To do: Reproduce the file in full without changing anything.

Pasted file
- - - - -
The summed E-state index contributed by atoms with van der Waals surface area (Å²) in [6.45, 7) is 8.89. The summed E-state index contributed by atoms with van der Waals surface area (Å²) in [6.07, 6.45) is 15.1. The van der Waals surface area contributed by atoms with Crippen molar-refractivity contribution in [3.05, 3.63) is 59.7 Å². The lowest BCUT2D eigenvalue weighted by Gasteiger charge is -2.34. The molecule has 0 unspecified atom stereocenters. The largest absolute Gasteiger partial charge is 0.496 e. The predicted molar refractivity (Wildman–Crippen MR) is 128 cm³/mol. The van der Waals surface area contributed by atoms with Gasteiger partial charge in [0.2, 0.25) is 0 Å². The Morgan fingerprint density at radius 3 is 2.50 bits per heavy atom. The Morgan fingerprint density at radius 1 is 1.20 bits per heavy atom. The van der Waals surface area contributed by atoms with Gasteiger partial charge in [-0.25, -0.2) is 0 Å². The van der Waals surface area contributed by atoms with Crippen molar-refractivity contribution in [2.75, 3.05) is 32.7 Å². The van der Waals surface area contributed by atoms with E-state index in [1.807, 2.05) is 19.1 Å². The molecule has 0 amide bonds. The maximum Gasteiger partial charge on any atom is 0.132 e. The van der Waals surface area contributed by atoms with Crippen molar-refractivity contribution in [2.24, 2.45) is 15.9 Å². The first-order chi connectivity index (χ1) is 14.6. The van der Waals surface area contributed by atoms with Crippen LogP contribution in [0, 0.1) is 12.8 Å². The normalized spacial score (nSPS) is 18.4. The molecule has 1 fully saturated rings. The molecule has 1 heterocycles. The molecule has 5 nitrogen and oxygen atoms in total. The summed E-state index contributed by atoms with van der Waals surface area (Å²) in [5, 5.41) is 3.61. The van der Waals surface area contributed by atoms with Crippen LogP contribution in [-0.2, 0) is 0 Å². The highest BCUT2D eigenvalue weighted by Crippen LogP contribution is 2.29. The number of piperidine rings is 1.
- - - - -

The summed E-state index contributed by atoms with van der Waals surface area (Å²) in [6.45, 7) is 8.89. The summed E-state index contributed by atoms with van der Waals surface area (Å²) in [6.07, 6.45) is 15.1. The van der Waals surface area contributed by atoms with Crippen molar-refractivity contribution in [3.05, 3.63) is 59.7 Å². The lowest BCUT2D eigenvalue weighted by Gasteiger charge is -2.34. The molecule has 0 unspecified atom stereocenters. The largest absolute Gasteiger partial charge is 0.496 e. The predicted molar refractivity (Wildman–Crippen MR) is 128 cm³/mol. The van der Waals surface area contributed by atoms with Gasteiger partial charge in [0.2, 0.25) is 0 Å². The Morgan fingerprint density at radius 3 is 2.50 bits per heavy atom. The Morgan fingerprint density at radius 1 is 1.20 bits per heavy atom. The van der Waals surface area contributed by atoms with Gasteiger partial charge in [-0.25, -0.2) is 0 Å². The van der Waals surface area contributed by atoms with Crippen molar-refractivity contribution in [2.75, 3.05) is 32.7 Å². The van der Waals surface area contributed by atoms with E-state index in [1.807, 2.05) is 19.1 Å². The molecule has 0 amide bonds. The maximum Gasteiger partial charge on any atom is 0.132 e. The van der Waals surface area contributed by atoms with Crippen molar-refractivity contribution in [2.24, 2.45) is 15.9 Å². The first-order chi connectivity index (χ1) is 14.6. The van der Waals surface area contributed by atoms with Crippen LogP contribution in [0, 0.1) is 12.8 Å². The normalized spacial score (nSPS) is 18.4. The molecule has 1 fully saturated rings. The molecule has 1 heterocycles. The molecule has 5 nitrogen and oxygen atoms in total. The summed E-state index contributed by atoms with van der Waals surface area (Å²) in [5, 5.41) is 3.61. The van der Waals surface area contributed by atoms with Crippen LogP contribution in [-0.2, 0) is 0 Å². The highest BCUT2D eigenvalue weighted by Crippen LogP contribution is 2.29. The number of piperidine rings is 1.